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  • Margo McDonough

My 2 Cents on Traveling with Kids

“You take me on great trips,” read the childish scrawl on a Mother’s Day card my youngest son gave me, sometime ago, after his teacher asked the students to explain why their mothers were special.

To me, that’s high praise. I’ve been traveling with my kids since the oldest, now in his late 20s, was a toddler. Since then, we’ve taken trips to a dozen European countries, South Africa, Central America, Canada, Mexico, most of the Caribbean islands and half the 50 states.

My husband and I travel not only because it’s fun but also to expose our four children to diverse people, places and experiences. My kids have soared in a seaplane above Alaska’s Mendenhall Glacier and marveled over the engineering and architectural wonders of the Colosseum.

But many parents are intimidated by family travel, especially long-distance journeys or trips abroad. They fear the hassles will outweigh the pleasures. They hold off until the kids are in elementary school, then decide to wait until middle school. And, in the blink of an eye, the kids are away at college and the opportunity is gone.

Resolve to make plans for a great family adventure. Here’s a bit of road-tested advice for making the journey easier and more rewarding:

Give Everyone a Vote

Anyone would agree that Paris’ Notre Dame Cathedral is a must-see over the Planet Hollywood on the Champs-Élysées. Anyone but a 5-year-old, that is, and it was my 5-year-old’s turn to decide what to do during his first trip to Paris way back in 2000.

We only had time for one more activity that day before downtime at the hotel. Our youngest son was only three then and still needed naps. Although I would have preferred a visit to Notre Dame followed by a room service lunch, 5-year-old John had patiently toured the Louvre that morning and was now hankering for an American burger. Notre Dame would just have to wait for another day, or possibly another trip.

Let the kids have a voice in each day’s itinerary and everyone will be happier. When we took the kids and their grandparents to Italy, the in-law signed up for every possible activity. But, most days, the kids chose to forgo extra excursions. After these blocks of free time, they were eager to rejoin the tour’s included activities.

Yes, You Can Do “Grown-Up” Travel

Don’t make the assumption that theme parks are the only destinations for kids. The real world is a lot more educational and exciting than a world populated by costumed characters. So go ahead and take the kids to the Sistine Chapel. See Churchill’s War Room. Learn how chocolate and pineapple are grown in Costa Rica or buffalo mozzarella is made on Italy’s Amalfi Coast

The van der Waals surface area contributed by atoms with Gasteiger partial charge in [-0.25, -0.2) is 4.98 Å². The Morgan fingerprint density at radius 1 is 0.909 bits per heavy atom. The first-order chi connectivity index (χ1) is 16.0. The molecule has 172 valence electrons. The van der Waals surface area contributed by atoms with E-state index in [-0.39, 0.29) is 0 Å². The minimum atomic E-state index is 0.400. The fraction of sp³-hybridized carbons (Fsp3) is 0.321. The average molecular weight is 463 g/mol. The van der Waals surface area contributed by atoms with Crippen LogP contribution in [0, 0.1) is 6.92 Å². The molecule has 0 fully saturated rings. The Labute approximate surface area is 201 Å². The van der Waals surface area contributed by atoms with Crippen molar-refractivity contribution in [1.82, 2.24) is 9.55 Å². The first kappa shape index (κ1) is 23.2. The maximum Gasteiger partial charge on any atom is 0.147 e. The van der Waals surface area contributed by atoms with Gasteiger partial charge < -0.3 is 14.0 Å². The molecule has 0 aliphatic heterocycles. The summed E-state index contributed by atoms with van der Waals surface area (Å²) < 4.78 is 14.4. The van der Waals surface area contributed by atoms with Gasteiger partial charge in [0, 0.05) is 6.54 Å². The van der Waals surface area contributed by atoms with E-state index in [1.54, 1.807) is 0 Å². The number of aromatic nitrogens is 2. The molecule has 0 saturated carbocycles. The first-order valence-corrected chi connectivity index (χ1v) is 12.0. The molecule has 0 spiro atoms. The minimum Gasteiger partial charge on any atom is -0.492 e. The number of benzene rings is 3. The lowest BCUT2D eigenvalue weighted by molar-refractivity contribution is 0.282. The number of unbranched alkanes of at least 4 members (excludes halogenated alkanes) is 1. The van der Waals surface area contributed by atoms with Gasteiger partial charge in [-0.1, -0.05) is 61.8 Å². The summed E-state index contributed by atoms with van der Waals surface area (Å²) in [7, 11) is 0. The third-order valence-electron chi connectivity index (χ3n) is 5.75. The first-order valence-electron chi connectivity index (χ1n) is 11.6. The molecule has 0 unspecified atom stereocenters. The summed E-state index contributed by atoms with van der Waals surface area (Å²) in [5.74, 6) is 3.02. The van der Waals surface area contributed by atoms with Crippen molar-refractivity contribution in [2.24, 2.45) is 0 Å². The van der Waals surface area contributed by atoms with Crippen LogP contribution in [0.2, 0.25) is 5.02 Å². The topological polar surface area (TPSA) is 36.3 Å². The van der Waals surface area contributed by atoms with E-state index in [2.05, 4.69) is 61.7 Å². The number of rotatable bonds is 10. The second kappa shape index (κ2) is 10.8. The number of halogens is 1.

Just remember to keep things short and sweet. On our Parisian jaunt, we dashed through the Louvre in five hours. My kids are in their teens and 20s now and still talk about the Mona Lisa and other treasures they were exposed to as small children. Next time they travel to Paris, they’ll be ready for a more thoughtful exploration of the Louvre.

Make the Commitment

The USDA says it takes $269,520 to raise a child to age 17. Social researcher Mark McCrindle says you’ll spend more than a million. Either way, that’s a lot of cash. Unless you’ve got a trust fund, you’ll need to make a plan for paying for all those diapers, daycare bills, braces and family trips. Decide from the get-go that travel is an integral part of your family budget. Set aside a bank account for trips and make a contribution—no matter how small—each and every month. Maybe you’ll need to skimp in other areas, like home furnishings or the latest tech gadgets. But it will be worth it when you embark on that family trip and make memories that will last a lifetime.

Play Hooky

My final nugget of advice may not sit well with parenting experts, but I have no problem taking the kids out of school for a day or two to travel abroad. I diligently coordinate our travel plans around the school calendar, but, every once in a while, the kids miss a school day (or two or three) because a guided tour departs before their holiday break or summer vacation starts.

For example, the kids missed two days of school when we took a trip to Italy during one Thanksgiving holiday. In high school, youngest son’s Latin textbook taught the language by focusing entirely on the city of Pompeii. He was the only student in that class who had seen this UNESCO World Heritage site with his own eyes. I’d wager to say that Austin learned more during those two days away from school than any of his friends back in the classroom.


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